Report: Intel acknowledges that Chinese emerging CPU makers could threaten its position in 3-5 years
Despite being the epicenter of the COVID pandemic, China and its economy are still rising steadily. The ascension appears to have been fueled even further by the U.S. trade sanctions, but the signals were clear years before that, when the Chinese smartphone producers took over the global market. At present, China is looking to reduce reliance on external markets, especially U.S. ones, and computer processors along with transistor fabrication capacity remain among the sectors that require a significant boost to compete with the consecrated companies in the West. However, according to a new DigiTimes report that highlights the comments of the Intel China Chair Rui Wang, the Chinese CPU makers could start to threaten Intel’s position in juist 3-5 years if developments continue at current pace.
The new report includes key citations from a Guancha.cn interview with Intel Corp’s SVP Rui Chang, who stated that “so far there has not been any local companies that are able to deal a substantial threat to Intel. But in 3-5 years, it will become clear that local companies will emerge as strong rivals." DigiTimes notes that, as of right now, China contributes more than 25% of Intel’s revenues. Wang is expecting some healthy competition in the coming years, but Intel will “exert its power to compete fairly” and remain in control.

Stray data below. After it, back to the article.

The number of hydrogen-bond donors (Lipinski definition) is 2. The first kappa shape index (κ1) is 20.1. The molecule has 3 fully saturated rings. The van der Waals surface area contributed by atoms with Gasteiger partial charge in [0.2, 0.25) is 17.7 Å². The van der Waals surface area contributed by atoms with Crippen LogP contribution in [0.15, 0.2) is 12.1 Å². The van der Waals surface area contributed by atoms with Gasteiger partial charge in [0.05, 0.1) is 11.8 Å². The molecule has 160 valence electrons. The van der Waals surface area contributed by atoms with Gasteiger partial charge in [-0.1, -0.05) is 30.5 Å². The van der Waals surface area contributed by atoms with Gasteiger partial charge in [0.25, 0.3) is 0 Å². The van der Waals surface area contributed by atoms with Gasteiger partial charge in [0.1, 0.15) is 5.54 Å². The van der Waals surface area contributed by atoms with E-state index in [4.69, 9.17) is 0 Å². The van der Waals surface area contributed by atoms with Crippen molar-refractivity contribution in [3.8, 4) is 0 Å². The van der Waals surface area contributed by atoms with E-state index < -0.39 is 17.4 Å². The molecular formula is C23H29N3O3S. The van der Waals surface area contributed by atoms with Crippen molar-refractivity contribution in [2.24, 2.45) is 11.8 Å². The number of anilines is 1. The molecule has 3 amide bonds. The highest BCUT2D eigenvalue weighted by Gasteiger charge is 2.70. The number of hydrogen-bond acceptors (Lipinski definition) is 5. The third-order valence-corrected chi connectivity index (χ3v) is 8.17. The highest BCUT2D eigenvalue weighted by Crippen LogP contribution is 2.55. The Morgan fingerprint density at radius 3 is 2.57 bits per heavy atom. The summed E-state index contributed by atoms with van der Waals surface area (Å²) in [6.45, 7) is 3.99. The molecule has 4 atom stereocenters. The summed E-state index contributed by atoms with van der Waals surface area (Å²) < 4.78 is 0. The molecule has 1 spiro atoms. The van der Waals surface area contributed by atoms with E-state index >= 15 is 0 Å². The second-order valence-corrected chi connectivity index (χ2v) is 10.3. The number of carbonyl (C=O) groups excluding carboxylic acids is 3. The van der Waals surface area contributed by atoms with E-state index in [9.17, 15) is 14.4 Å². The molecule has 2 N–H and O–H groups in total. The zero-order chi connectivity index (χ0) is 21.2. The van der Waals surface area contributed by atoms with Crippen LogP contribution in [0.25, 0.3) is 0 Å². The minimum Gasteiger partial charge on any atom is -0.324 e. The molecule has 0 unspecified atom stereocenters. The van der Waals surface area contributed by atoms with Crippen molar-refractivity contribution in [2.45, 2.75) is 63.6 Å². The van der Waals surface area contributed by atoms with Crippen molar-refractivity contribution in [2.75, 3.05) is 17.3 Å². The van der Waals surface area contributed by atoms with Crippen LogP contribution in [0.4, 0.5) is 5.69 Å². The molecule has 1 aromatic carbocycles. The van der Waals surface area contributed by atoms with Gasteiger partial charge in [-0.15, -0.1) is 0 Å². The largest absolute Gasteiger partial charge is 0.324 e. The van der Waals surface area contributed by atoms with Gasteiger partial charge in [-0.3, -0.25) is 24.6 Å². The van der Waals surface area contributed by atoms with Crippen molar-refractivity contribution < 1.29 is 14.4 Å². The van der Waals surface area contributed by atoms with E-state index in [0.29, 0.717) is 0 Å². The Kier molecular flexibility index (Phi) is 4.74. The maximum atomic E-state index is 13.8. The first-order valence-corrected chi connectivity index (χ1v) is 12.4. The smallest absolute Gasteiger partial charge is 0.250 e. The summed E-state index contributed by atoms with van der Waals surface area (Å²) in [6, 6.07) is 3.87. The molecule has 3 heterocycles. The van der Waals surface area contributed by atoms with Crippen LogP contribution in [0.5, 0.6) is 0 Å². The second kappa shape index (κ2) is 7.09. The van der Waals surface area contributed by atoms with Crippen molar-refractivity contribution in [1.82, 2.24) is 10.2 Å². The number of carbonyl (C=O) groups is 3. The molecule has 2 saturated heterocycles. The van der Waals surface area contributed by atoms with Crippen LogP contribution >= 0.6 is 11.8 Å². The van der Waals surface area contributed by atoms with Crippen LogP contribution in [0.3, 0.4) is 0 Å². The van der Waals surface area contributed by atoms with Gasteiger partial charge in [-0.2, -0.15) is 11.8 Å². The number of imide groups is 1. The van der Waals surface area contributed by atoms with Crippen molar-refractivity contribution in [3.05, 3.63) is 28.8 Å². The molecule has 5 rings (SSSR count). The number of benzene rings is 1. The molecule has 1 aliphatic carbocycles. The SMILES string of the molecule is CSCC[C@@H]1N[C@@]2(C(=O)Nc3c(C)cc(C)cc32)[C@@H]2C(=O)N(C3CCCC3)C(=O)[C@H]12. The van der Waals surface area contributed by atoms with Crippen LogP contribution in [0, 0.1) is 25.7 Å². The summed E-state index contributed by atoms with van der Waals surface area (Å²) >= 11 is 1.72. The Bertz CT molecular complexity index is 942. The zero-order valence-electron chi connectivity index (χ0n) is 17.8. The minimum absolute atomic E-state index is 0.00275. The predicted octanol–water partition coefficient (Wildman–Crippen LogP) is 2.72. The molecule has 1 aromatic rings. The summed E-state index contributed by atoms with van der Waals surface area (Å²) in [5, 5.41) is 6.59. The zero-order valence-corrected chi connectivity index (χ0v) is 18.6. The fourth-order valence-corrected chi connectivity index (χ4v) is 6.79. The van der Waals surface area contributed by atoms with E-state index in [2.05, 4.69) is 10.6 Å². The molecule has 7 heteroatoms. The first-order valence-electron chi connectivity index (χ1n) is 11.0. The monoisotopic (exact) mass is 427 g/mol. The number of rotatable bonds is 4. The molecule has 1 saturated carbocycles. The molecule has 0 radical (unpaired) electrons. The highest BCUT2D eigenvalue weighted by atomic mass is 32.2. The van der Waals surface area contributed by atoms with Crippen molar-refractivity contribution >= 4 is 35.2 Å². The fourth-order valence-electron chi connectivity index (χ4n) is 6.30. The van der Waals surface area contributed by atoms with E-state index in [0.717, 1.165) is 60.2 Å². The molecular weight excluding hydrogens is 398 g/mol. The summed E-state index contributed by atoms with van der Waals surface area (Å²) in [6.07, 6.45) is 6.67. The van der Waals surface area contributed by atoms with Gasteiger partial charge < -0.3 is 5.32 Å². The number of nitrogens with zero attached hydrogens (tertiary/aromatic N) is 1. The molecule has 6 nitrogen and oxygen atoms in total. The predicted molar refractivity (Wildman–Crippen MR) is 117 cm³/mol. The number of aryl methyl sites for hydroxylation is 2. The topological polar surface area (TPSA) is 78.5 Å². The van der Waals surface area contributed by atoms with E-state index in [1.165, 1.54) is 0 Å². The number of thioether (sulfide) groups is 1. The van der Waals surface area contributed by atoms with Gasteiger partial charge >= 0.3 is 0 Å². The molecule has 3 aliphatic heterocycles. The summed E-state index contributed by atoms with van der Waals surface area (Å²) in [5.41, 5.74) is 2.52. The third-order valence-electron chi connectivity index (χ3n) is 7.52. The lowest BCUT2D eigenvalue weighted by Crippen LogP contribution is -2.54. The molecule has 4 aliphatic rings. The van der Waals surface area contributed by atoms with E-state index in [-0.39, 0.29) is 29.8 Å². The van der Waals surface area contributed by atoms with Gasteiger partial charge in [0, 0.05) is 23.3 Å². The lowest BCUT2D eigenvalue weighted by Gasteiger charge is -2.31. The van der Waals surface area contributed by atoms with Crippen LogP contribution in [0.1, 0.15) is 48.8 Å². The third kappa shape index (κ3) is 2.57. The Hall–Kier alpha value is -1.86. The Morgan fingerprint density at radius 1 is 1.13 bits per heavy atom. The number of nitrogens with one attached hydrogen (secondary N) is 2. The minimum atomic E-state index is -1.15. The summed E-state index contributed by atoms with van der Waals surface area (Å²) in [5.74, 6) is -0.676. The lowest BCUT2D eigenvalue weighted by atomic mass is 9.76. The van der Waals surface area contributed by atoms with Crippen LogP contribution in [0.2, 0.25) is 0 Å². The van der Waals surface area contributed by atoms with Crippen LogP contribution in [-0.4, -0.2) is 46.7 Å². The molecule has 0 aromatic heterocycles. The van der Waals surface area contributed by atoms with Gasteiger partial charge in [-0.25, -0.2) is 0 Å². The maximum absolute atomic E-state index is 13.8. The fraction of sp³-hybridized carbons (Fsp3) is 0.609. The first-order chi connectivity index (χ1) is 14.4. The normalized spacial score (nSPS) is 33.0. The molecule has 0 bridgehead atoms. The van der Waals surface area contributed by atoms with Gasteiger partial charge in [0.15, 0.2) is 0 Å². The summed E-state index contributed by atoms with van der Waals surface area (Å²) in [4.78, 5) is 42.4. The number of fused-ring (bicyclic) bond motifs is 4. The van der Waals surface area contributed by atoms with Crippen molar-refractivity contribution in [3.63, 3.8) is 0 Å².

DigiTimes reminds us that similar degrees of confidence were shown by the Chinese branch of IBM in the late 2000’s when local cloud computing and big data services started to rise to the challenge. Things did not go well for IBM, as Inspur, which has been receiving generous investments and subsidies from the Chinese government since 2009, announced in 2014 that it will take over IBM's business in China, replacing IBM servers used by local banks.
While the Chinese transistor fabrication sector is still playing catch-up to Intel’s and TSMC’s advanced technologies, there are quite a few capable CPU makers heavily subsidized by the local authorities. DigiTimes is grouping these into three distinct camps:
- Shanghai Zhaoxin Semiconductor and Hygon - two companies that are licensing X86 core tech especially from AMD
- Huawei's HiSilicon Kunpeng CPU and Phytium Technology in Tianjin - license the ARM instruction set architecture, but design in-house CPU cores
- Loongson and Sunway Microelectronic - develop proprietary instruction set architectures along with IP cores
Of all three camps, it looks like the last could evolve into a real threat for Intel, but this cannot happen without advanced transistor fabrication methods.